Yes, the Littoral Combat Ship Is Becoming the Jack-of-All-Trades
Key point The LCS originally was a boondoggle that had many problems. However, it looks like over time and with fixes the platform is finally maturing.
The U.S. Navy is adding more Littoral Combat Ships (LCS) to the fleet to further strengthen its submarine-hunting capabilities. The LCS are also being equipped with upgraded weapons for countermine, surface warfare and surveillance missions needed for major, great power warfare.
The Navy has now commissioned its 22nd Littoral Combat Ship, the USS St. Louis, as part of a broader move to further strengthen the warfare technologies of the surface fleet.
“St. Louis is the 22nd LCS to be delivered to the Navy, and the tenth of the Freedom-variant to join the fleet,” a Navy statement said.
Plans for the ship have evolved over the years as it was initially conceived of as purely a shallow-draft ship intended for coastal or littoral regions. With the advent of a great-power warfare competition era, Navy strategists have reconfigured the mission scope for the ship and armed it with over-the-horizon missiles and emerging submarine and mine hunting systems.
The ship’s shallow draft allows it to hunt submarines, mines and enemy targets in areas not deep enough for deeper draft ships. This enables coastal patrol and reconnaissance missions as well as a close-in mine-hunting ability.
As part of this mission set, the LCS is increasingly being engineered with surface and undersea drones to hunt mines, conduct surveillance and lower submarine-hunting sonar into the water.
“When the USS St. Louis is paired with world’s most advanced maritime helicopter, the MH-60R, it will have a robust anti-submarine mission capability,” the Navy report says.
The ship’s forty-knot speed, advanced submarine hunting technology and additional weapons are variables expected to greatly improve the ship’s ability to perform deep-water missions.
Several years ago, some observers, critics and members of Congress made the argument that the ship was not survivable enough for major-power, “blue-water” warfare, inspiring a Pentagon effort to reduce the fleet of planned LCS ships and engineer a new, more heavily armed Frigate ship.
However, despite some of these movements, the Navy has continued to pursue its fleet of emerging LCS ships and worked to preserve and evolve its combat efficacy. These efforts have included arming the ship with deck-launched Hellfire missiles and integrating longer-range strike missiles into the ship.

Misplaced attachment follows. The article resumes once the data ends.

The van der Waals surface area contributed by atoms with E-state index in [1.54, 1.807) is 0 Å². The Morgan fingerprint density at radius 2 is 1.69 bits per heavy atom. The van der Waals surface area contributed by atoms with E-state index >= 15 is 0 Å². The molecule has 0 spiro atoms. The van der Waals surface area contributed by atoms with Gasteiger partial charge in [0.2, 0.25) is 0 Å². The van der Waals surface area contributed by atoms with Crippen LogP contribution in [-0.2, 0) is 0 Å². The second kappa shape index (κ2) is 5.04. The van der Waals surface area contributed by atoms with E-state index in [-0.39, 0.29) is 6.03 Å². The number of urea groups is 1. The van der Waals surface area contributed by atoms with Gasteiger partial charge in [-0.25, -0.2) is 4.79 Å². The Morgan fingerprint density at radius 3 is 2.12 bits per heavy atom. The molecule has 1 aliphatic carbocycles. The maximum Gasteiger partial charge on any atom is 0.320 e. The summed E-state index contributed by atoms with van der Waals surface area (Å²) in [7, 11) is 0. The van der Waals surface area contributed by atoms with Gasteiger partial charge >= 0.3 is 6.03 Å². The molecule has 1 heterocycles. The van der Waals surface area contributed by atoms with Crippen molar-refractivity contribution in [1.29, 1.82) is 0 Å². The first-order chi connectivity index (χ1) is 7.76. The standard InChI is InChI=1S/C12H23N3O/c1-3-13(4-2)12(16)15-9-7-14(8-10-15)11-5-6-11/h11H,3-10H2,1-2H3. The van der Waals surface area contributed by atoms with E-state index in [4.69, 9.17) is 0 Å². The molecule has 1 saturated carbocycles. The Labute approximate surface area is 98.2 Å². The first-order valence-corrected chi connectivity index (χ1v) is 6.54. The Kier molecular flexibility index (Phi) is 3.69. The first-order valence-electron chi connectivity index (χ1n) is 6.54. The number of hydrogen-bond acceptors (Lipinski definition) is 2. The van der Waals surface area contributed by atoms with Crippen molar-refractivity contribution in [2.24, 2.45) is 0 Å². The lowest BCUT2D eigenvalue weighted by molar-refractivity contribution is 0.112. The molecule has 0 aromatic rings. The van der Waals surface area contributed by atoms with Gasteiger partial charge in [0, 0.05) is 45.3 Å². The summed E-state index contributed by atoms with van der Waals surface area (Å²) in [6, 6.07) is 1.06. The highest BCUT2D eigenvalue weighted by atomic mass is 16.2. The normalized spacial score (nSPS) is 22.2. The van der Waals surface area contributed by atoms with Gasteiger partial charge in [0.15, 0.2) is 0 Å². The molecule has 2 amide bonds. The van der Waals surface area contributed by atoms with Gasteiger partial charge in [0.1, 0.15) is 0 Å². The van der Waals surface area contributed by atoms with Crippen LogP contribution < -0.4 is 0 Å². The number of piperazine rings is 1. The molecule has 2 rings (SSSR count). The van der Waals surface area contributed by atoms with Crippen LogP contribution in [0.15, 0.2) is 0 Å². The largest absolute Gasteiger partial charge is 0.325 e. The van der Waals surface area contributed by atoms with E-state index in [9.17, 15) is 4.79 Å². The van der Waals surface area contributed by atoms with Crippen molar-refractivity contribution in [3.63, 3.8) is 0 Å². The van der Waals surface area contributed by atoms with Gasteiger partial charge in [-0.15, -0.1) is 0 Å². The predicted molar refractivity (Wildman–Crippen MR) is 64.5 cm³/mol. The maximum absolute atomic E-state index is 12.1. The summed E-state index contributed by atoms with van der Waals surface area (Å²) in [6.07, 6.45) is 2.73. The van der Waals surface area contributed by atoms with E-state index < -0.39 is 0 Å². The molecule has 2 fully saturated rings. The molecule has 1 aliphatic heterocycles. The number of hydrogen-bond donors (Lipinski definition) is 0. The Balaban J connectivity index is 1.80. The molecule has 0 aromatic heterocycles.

The Navy has made particular efforts, in fact, to integrate Hellfire technology, sensors and fire control with other assets woven into the LCS. Not only could an MH-60R offer a laser spot for the ship-launched weapon, but the helicopter can fire Hellfire missiles itself.
A ship-launched variant, however, would need to further integrate with ship-based layered defense technologies to optimize its attack options against enemy aircraft and ships, particularly in a maritime combat environment potentially more difficult for helicopters to operate in.
This would include engineering the ship to operate as part of a broader ship-wide technical system connecting things like variable-depth sonar, deck guns, vertical take-off drones such as the Fire Scout and small boat mission capabilities such as eleven-meter Rigid Inflatable Boats (RIBs). The Surface Warfare Mission Package also includes the Gun Mission Module, containing 30mm guns, Navy statements say. As part of this, the LCS is equipped with a 57mm gun, .50-cal Machine Guns and a defensive interceptor missile called SeaRAM.
Kris Osborn is defense editor for the National Interest. Osborn previously served at the Pentagon as a Highly Qualified Expert with the Office of the Assistant Secretary of the Army — Acquisition, Logistics & Technology. Osborn has also worked as an anchor and on-air military specialist at national TV networks. He has appeared as a guest military expert on Fox News, MSNBC, The Military Channel, and The History Channel. He also has a Masters Degree in Comparative Literature from Columbia University. This first appeared in 2018 and is being reposted due to reader interest.